While journaling through the process of compiling the stories and photos for Images of America: Nolensville, co-author Beth Lothers penned this entry:
Where do you find the history of a town?
What shadows of the past can come into clear view? What structures still remain?
Does one look to the creek that still winds its way through the rocky, grassy banks, running high or low, a moving mirror for faces to peer into, feet to wade in, arms to splash in, fishing lines dropped to its depth while cows plod surefooted to cool in the heat of a day?
Does one look at the largest and oldest of trees, with roots spread wide and deep … the one spared for shade and cover, for climbing, or for hiding, or to be used as a perch for the enjoyment of a distant view or for survival as a Native American scout or Confederate spy?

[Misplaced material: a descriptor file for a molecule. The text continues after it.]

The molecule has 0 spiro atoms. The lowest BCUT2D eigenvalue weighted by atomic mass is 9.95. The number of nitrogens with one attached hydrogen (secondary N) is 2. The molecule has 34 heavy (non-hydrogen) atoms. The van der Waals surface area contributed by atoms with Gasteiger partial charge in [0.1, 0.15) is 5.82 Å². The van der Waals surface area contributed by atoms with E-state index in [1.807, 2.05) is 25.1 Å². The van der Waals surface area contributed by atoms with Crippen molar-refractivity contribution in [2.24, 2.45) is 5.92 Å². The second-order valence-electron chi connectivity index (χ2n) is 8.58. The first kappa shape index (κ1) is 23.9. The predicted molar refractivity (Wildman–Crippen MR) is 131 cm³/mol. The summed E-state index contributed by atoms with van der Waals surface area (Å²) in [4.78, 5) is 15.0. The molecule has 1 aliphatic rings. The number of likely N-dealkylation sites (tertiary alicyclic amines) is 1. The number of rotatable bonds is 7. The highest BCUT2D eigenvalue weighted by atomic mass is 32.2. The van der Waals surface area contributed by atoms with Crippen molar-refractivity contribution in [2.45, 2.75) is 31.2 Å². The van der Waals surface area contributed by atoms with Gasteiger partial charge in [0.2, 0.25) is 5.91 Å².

Does one look to the Native American trail that became a dusty stagecoach surface, then a toll road before becoming a paved highway?
There are bones in the ground, graves marked and unmarked, pioneer plots, slave graves, family cemeteries with rock walls and iron gates, and tombstones in cemeteries white and black. There are buried secrets and stories and dreams … how they came, why they stayed or left, or for some, why they returned.
Rare fading photographs hint at their substance and will to survive, organize, and create commerce while building places to gather for worship, education and recreation. Even the photographs of faces without names, tells part of the story, of a town.